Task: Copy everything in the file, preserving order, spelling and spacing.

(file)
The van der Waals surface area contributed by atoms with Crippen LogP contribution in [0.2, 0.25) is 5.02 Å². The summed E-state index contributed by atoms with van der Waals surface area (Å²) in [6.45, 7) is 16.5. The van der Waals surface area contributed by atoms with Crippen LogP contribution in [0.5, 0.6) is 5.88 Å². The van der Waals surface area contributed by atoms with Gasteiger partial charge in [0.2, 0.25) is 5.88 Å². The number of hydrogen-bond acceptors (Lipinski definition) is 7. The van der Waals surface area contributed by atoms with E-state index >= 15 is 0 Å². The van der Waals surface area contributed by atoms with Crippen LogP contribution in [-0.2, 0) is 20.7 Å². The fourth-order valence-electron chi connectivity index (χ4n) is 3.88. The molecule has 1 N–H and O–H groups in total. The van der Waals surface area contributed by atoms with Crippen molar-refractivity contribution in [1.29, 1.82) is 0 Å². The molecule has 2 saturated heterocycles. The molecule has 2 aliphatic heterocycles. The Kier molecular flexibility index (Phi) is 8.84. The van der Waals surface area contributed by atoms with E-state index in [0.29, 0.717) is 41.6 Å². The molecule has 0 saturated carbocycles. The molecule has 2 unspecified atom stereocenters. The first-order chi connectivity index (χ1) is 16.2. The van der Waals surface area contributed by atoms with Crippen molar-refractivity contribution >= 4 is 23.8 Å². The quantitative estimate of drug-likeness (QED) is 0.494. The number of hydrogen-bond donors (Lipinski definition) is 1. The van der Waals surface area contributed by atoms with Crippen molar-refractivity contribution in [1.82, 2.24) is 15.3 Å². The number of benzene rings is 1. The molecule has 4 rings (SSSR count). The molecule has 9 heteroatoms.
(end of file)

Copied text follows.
The van der Waals surface area contributed by atoms with Crippen LogP contribution in [0.2, 0.25) is 5.02 Å². The summed E-state index contributed by atoms with van der Waals surface area (Å²) in [6.45, 7) is 16.5. The van der Waals surface area contributed by atoms with Crippen LogP contribution in [0.5, 0.6) is 5.88 Å². The van der Waals surface area contributed by atoms with Gasteiger partial charge in [0.2, 0.25) is 5.88 Å². The number of hydrogen-bond acceptors (Lipinski definition) is 7. The van der Waals surface area contributed by atoms with E-state index >= 15 is 0 Å². The van der Waals surface area contributed by atoms with Crippen LogP contribution in [-0.2, 0) is 20.7 Å². The fourth-order valence-electron chi connectivity index (χ4n) is 3.88. The molecule has 1 N–H and O–H groups in total. The van der Waals surface area contributed by atoms with Crippen molar-refractivity contribution in [1.29, 1.82) is 0 Å². The molecule has 2 saturated heterocycles. The molecule has 2 aliphatic heterocycles. The Kier molecular flexibility index (Phi) is 8.84. The van der Waals surface area contributed by atoms with E-state index in [0.29, 0.717) is 41.6 Å². The molecule has 0 saturated carbocycles. The molecule has 2 unspecified atom stereocenters. The first-order chi connectivity index (χ1) is 16.2. The van der Waals surface area contributed by atoms with Crippen molar-refractivity contribution >= 4 is 23.8 Å². The quantitative estimate of drug-likeness (QED) is 0.494. The number of hydrogen-bond donors (Lipinski definition) is 1. The van der Waals surface area contributed by atoms with Crippen molar-refractivity contribution in [1.82, 2.24) is 15.3 Å². The number of benzene rings is 1. The molecule has 4 rings (SSSR count). The molecule has 9 heteroatoms.